“Very bittersweet” is how Carmen Cusack describes her emotions as she heads to Salt Lake City to perform the last act of her career-changing role in “Bright Star, ”Steve Martin and Edie Brickell’s Americana musical.
“If you knew my story, you’d have a hard time believing me,” Cusak’s character sings in the musical’s opening number. “You’d think I was lying / Joy and sorrow never last / I’ll die trying not to live in the past.”
Those lyrics have deep emotional resonance for the actor, who earned a Tony Award nomination for originating the role in her Broadway debut. “Simply gorgeous,” The New York Times raved about Cusack’s performance.
Cusack’s long coming-to-success story and her family background add layers of emotional weight to her performance in “Bright Star,” which plays at Pioneer Theatre Company on Jan. 12-27. The show’s mini-tour, a co-production between Pioneer and Los Angeles’ Center Theatre Group, is an unusual partnership between Broadway producers and regional theaters, according to PTC artistic director Karen Azenberg.
Also notable is the musical’s bluegrass-tinged score, which has the feel of a living-room jam session, with its unusual-for-Broadway instrumentation featuring banjos, fiddles and accordion notes. “Families sit around and play music here,” Azenberg says, adding that the way the story explores family dynamics should resonate with Utah audiences.
Cusack describes the score as “Americana with bluegrass notes,” laughing as she admits the influence of the Food Network show she was watching before this phone interview. “Bright Star” is a story about teen pregnancy, about loss and overcoming loss. “To me, it’s a dark Southern Gothic story,” Cusack says. “That’s what I related to, because it hits your heart, and it turns it upside down several times.”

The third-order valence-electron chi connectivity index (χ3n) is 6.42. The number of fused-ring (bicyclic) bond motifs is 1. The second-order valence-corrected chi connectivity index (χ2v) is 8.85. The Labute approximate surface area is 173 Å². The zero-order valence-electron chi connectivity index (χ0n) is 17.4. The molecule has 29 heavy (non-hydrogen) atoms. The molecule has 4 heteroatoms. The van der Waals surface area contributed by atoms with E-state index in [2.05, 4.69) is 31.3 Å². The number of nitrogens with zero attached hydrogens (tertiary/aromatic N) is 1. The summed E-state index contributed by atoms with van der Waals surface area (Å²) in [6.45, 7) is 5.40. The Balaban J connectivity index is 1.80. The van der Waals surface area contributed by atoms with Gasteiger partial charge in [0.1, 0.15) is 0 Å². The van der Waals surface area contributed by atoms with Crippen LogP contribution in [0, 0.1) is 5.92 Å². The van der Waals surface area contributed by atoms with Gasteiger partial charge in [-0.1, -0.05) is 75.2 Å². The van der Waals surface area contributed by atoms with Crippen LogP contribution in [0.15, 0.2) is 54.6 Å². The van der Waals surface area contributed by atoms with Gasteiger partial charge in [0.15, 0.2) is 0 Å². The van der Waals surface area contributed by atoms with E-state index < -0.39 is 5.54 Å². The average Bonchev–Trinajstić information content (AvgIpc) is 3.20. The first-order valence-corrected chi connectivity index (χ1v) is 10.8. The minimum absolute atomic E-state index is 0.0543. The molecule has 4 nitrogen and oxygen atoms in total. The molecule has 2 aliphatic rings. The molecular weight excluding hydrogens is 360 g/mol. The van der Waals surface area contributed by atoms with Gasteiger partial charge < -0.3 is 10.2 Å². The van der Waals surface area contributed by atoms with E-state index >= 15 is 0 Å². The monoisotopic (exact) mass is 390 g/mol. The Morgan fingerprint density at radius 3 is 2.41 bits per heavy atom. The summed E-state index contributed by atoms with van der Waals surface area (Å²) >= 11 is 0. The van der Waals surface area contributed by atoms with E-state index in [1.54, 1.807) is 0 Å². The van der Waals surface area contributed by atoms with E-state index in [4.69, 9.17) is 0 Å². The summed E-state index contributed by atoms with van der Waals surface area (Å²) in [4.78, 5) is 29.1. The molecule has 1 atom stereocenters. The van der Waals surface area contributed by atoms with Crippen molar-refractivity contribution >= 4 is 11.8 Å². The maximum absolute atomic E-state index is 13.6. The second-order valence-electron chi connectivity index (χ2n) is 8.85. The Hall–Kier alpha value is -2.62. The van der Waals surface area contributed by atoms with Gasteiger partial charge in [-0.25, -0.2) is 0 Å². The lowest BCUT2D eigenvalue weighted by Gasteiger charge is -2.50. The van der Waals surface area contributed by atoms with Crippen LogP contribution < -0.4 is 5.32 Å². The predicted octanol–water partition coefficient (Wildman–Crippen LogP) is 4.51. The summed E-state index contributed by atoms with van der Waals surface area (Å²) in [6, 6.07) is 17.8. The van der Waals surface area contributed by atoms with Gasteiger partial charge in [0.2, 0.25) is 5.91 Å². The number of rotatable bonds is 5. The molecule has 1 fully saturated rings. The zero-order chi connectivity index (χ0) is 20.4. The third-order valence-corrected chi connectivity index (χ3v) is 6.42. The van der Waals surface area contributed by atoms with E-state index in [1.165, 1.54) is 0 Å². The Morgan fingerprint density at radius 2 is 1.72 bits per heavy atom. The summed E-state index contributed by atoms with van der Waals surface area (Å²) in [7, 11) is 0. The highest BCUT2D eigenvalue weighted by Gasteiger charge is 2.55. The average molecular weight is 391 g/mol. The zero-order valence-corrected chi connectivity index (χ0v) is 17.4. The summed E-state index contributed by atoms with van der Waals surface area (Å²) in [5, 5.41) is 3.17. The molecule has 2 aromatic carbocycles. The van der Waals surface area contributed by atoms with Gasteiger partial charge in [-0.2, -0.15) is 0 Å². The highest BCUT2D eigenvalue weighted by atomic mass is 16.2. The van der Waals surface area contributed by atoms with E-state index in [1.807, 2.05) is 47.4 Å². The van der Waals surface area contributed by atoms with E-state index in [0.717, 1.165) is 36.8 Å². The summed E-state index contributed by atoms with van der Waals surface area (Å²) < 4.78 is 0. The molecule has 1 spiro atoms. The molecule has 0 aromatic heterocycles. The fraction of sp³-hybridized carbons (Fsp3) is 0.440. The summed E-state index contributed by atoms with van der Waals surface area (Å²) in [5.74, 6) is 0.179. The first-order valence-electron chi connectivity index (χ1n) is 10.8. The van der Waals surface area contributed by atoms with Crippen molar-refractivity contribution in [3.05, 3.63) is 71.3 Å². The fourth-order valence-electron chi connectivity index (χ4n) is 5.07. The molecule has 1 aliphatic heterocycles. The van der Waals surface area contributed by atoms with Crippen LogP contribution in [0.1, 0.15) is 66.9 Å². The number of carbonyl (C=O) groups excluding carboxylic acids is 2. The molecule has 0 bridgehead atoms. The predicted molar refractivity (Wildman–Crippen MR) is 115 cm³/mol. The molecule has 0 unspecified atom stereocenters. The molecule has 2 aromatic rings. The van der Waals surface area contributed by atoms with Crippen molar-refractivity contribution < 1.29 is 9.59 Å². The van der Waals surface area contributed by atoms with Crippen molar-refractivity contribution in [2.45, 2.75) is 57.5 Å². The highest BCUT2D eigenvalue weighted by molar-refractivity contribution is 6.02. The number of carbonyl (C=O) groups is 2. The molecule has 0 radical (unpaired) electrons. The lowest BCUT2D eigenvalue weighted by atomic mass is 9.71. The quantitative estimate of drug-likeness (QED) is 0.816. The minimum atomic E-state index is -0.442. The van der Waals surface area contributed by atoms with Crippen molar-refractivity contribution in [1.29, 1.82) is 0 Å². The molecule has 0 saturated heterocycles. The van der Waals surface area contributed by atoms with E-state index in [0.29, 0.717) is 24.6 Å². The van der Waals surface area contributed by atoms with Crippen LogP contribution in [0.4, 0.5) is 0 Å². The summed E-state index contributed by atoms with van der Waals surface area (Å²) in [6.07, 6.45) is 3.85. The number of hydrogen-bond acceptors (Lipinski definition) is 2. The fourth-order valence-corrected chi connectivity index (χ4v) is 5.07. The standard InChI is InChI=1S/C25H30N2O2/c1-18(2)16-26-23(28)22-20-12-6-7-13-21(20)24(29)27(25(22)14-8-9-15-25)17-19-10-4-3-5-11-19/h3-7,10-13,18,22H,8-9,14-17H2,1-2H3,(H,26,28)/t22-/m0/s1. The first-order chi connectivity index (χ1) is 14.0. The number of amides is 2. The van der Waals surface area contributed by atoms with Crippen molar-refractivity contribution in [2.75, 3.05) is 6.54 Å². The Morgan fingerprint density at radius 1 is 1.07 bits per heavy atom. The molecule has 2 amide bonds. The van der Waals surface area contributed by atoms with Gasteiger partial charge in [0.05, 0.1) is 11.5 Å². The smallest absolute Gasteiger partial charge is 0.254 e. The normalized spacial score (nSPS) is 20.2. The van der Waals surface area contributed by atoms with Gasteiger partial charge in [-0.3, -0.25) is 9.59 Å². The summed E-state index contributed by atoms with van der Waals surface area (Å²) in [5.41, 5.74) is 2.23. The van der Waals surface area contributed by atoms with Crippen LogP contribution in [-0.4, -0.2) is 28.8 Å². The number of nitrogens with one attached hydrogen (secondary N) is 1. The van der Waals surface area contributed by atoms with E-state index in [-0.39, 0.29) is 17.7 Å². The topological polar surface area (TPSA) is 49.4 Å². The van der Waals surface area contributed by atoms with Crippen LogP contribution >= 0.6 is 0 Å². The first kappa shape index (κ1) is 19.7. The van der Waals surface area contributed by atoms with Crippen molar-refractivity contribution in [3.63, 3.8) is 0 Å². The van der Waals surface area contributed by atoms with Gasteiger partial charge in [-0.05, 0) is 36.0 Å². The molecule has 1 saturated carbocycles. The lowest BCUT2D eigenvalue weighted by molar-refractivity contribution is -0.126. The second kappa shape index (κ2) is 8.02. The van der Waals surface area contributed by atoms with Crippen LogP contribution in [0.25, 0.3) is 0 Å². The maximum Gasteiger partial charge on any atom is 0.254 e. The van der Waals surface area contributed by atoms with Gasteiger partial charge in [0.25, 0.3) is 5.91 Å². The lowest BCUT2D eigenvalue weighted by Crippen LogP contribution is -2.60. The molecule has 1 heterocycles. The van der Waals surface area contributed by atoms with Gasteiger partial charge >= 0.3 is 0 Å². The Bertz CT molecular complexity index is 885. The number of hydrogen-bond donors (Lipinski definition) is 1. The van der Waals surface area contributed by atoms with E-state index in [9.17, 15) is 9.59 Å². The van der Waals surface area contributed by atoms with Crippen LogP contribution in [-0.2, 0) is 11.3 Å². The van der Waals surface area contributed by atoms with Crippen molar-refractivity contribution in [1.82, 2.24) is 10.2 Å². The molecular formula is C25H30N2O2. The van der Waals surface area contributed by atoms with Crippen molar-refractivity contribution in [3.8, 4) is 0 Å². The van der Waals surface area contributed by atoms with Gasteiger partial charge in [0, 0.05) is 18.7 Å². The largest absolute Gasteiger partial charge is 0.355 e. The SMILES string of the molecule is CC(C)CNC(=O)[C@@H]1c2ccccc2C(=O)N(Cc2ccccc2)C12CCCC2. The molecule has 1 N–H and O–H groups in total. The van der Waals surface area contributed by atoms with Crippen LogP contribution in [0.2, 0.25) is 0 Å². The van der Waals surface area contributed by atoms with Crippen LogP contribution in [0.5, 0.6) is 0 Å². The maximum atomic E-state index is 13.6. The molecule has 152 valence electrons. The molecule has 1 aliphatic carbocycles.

The musical premiered at San Diego’s Old Globe Theatre in 2014, moved to Broadway in February 2016, then closed several months later. On Broadway, “Bright Star” was noted for its gentle spirit and sentimental story, which for all the firepower of its famous musical collaborators was overlooked in a theatrical season crowned by “Hamilton.”
Cusack plays Alice Murphy, a 37-year-old Southern magazine editor in 1946, as well as the character’s dreamy, feisty 17-year-old self in flashback scenes set in 1923.
She's sensational in the role, says Azenberg, who is one of Utah’s handful of Tony voters. Her performance is “skilled and heart-wrenching and charming and appealing, all those things you want out of a star turn,” Azenberg says.
Cusack had been working with creators since the show’s first reading in 2013, but assumed she’d be replaced by a star if the musical transferred to Broadway.
In the early stages, the show’s writers didn’t realize exactly how closely the actor’s background paralleled that of her character, as she was the daughter and granddaughter of impoverished teen mothers. “My mother had me when she was 16,” Cusack says. “I can only begin to imagine the fright of that, of other people trying to tell you what to do with this life that is now in your body.”